Missile Defense: The “Phantom Menace” Remains a Phantom Menace

May 28, 2014
Laura Grego
Senior Scientist

The history of the debate over missile defense is full of miscalculations about its possible benefits versus its risks and costs.

Probably much of that is due to the fact that strategic missile defense always sounds better after 30 seconds than it does after 30 minutes. Its capabilities are frequently overstated and its downsides not always appreciated (although the Government Accountability Office’s recent cost assessment for the Ground Based Midcourse missile defense (GMD) system—$41 billion—is hard not to appreciate).

When it comes to strategic missile defense—defending the homeland against long-range missiles—the U.S. has been incurring the costs, both financial and geopolitical, for decades. And yet the system’s ability to actually defend against an attack is totally unproven.

That’s because despite decades of effort and many billions of dollars, there has never been a single operationally realistic test of the system. For example, the GMD system has never been tested against an intercontinental range missile. It hasn’t been tested without the system knowing the time and place of the target missile’s launch ahead of time. It hasn’t tried to hit a tumbling warhead, or a warhead accompanied by significant amounts of launch debris or numbers of intentional decoys. And so on.

Rewriting the Past

eagan and Gorbahev at the Reykjavik Summit, October 1986. (Source: Ronald Reagan Library)

Reagan and Gorbahev at the Reykjavik Summit, October 1986. (Source: Ronald Reagan Library)

Despite this, Ken Adelman’s newly published book tries hard to spin flax into gold, flipping the script on a most tragic missile defense miscalculation: when personalities and circumstances aligned and offered one of the few opportunities to eliminate the burden of nuclear weapons and it was missed because of a mistaken faith in missile defense.

Adelman lays out his argument in a Politico article, “The Phantom Menace,” in which he calls out UCS as a fierce critic of Reagan’s doomed-to-fail Strategic Defense Initiative, which most people knew as “Star Wars.” (That part of the story is definitely true.)

The facts are well-established: The central event is the 1986 Reykjavik meeting at which Mikhail Gorbachev and Ronald Reagan briefly, by all accounts genuinely, and to most, astonishingly, agreed to eliminate all nuclear weapons.

It turned out that Gorbachev’s agreement was conditional—the U.S. would be required to restrict SDI research to the laboratory for a decade. Unfortunately, that was a bridge too far and Reagan refused the deal, wedded to his dream of a missile shield that would protect the U.S., despite vocal domestic criticism about how poor its technical prospects actually were. Gorbachev wouldn’t budge either, doubtful about Reagan’s offer to share the technology. As David Hoffman writes in his review of the book, Adelman was correct in his observation that “Reagan wanted so badly to build it and Gorbachev wanted so badly to stop it, that it assumed for them, and practically only for them, a reality it actually lacked.”

Was it worth it?

Adelman claims Reagan was right to refuse, but not because SDI was destined to work—ironically SDI is apparently the “phantom menace” of the essay’s title. Instead he credits SDI with being the undoing of the Soviet Union, saying that if it didn’t cause the USSR’s collapse it at least hastened it—although he admits this is at best a minority view of historians.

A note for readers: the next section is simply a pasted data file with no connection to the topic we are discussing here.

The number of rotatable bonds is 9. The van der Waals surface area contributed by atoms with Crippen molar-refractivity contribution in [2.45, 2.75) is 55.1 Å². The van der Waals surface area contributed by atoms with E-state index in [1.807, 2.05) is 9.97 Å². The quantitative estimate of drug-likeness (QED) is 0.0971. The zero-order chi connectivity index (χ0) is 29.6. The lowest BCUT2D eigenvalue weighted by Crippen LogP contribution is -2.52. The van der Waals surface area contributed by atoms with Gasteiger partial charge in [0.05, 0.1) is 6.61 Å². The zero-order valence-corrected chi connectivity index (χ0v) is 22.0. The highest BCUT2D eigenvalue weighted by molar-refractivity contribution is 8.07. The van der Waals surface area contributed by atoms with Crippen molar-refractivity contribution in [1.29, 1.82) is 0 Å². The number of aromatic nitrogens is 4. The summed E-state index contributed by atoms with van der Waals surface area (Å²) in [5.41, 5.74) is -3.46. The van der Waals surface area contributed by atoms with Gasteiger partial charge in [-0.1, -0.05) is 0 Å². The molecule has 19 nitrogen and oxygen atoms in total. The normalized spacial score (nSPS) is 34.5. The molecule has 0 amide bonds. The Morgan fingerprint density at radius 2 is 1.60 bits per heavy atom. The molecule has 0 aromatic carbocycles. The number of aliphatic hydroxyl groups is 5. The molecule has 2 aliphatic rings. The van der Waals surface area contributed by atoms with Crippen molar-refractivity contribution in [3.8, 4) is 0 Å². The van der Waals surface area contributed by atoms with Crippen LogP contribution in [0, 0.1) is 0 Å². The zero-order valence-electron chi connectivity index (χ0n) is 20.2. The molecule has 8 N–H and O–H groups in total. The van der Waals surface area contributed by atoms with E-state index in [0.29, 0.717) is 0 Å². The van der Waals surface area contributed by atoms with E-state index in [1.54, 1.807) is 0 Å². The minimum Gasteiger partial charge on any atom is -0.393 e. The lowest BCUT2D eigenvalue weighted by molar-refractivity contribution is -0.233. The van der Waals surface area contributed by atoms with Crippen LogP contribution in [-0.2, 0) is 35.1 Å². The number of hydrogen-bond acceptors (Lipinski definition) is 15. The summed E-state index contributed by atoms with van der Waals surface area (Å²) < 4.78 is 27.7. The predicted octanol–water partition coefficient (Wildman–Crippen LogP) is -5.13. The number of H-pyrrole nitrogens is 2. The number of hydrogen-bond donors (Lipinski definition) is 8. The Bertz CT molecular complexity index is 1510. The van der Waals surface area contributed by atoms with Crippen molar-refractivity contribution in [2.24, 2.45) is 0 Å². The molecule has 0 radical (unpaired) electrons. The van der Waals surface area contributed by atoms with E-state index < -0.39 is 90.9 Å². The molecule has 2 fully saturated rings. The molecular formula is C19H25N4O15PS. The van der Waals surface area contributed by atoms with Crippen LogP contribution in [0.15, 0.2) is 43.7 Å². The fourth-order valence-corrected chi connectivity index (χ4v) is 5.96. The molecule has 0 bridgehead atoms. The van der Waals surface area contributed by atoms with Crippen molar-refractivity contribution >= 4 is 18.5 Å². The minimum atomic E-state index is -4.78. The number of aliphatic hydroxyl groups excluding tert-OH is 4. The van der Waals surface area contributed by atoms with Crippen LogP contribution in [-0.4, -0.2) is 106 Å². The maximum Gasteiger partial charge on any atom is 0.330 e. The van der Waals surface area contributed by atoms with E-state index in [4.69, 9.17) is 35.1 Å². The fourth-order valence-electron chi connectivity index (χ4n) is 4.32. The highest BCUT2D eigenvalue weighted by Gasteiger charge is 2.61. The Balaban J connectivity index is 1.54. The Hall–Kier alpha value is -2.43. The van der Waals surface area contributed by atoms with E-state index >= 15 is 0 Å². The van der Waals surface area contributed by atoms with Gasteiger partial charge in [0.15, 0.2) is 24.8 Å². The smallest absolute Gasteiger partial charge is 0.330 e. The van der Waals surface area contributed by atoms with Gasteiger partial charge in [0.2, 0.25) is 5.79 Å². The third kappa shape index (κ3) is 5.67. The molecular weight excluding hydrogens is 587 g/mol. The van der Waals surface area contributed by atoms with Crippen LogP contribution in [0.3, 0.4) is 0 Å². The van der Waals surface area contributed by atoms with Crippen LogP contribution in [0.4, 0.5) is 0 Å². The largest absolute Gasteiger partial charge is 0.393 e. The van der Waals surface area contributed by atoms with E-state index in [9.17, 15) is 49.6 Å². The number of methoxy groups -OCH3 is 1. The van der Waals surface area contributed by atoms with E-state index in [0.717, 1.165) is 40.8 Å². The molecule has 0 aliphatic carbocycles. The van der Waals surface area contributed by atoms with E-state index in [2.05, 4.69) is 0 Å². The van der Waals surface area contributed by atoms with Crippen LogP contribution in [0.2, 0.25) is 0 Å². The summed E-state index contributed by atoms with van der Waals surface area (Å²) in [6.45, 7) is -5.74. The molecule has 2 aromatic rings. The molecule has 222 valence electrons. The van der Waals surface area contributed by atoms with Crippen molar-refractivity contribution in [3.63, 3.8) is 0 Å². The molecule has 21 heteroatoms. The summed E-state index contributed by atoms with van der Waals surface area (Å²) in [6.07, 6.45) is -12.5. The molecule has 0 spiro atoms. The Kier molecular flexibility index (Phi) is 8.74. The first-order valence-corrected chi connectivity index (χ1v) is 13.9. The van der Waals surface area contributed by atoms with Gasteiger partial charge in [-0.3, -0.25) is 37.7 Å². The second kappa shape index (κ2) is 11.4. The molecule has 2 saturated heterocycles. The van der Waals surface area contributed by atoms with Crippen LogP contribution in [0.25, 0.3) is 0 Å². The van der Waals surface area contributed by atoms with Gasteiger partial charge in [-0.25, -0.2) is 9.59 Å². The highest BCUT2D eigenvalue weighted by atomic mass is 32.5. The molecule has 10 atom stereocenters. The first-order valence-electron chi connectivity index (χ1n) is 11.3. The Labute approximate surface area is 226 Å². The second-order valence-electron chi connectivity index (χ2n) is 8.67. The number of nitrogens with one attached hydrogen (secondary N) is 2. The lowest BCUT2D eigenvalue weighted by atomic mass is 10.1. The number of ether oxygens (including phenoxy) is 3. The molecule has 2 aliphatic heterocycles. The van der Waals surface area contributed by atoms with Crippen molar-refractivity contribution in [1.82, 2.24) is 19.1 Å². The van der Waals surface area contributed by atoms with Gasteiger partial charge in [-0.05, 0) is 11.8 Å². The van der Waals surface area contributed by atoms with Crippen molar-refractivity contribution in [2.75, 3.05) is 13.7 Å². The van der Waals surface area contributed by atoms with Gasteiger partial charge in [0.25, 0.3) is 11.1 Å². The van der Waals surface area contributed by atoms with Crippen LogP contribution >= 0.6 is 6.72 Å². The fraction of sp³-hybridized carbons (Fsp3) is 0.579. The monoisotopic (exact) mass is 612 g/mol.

The Soviet Union is no longer, of course, but it would have ended anyway. However, large U.S. and Russian nuclear weapons arsenals do remain, and remain on dangerously high alert. What could have been achieved had this opening been taken?

Still a Phantom

And what of missile defense, the phantom that was too valuable for Reagan to give up or Gorbachev to ignore? There is little to show for the more than thirty years of effort and many billions of dollars. It remains a phantom, but a damned expensive one.

Today the U.S. struggles to succeed in developing a much less ambitious version of the defense system—one that is designed to counter not a huge arsenal of Soviet missiles but small numbers of unsophisticated strategic missiles. The system is in shambles. It continues to fail developmental tests and has been increasingly and strongly criticized by government-commissioned reports and outside observers alike.

The system has been beset by politically mandated timelines, unrealistic goals, and poor discipline. The G.W. Bush administration exempted it from standard Pentagon oversight, limiting the corrective measures wayward military programs are usually subject to. It will not be until at the very least 2020 that tests will be begin to resemble anything like operationally realistic conditions. The U.S. is still not requiring reality from its missile defense tests.

I’m not breaking new ground here—the story of the Reykjavik summit is well known. But timing’s the thing. Adelman’s retelling comes at the same time as it becomes ever more widely acknowledged how little the U.S. got out of decades of effort and billions of dollars invested in missile defense and how risky it is to maintain large nuclear arsenals for years on end.

Which highlights just what a tragically missed opportunity that was.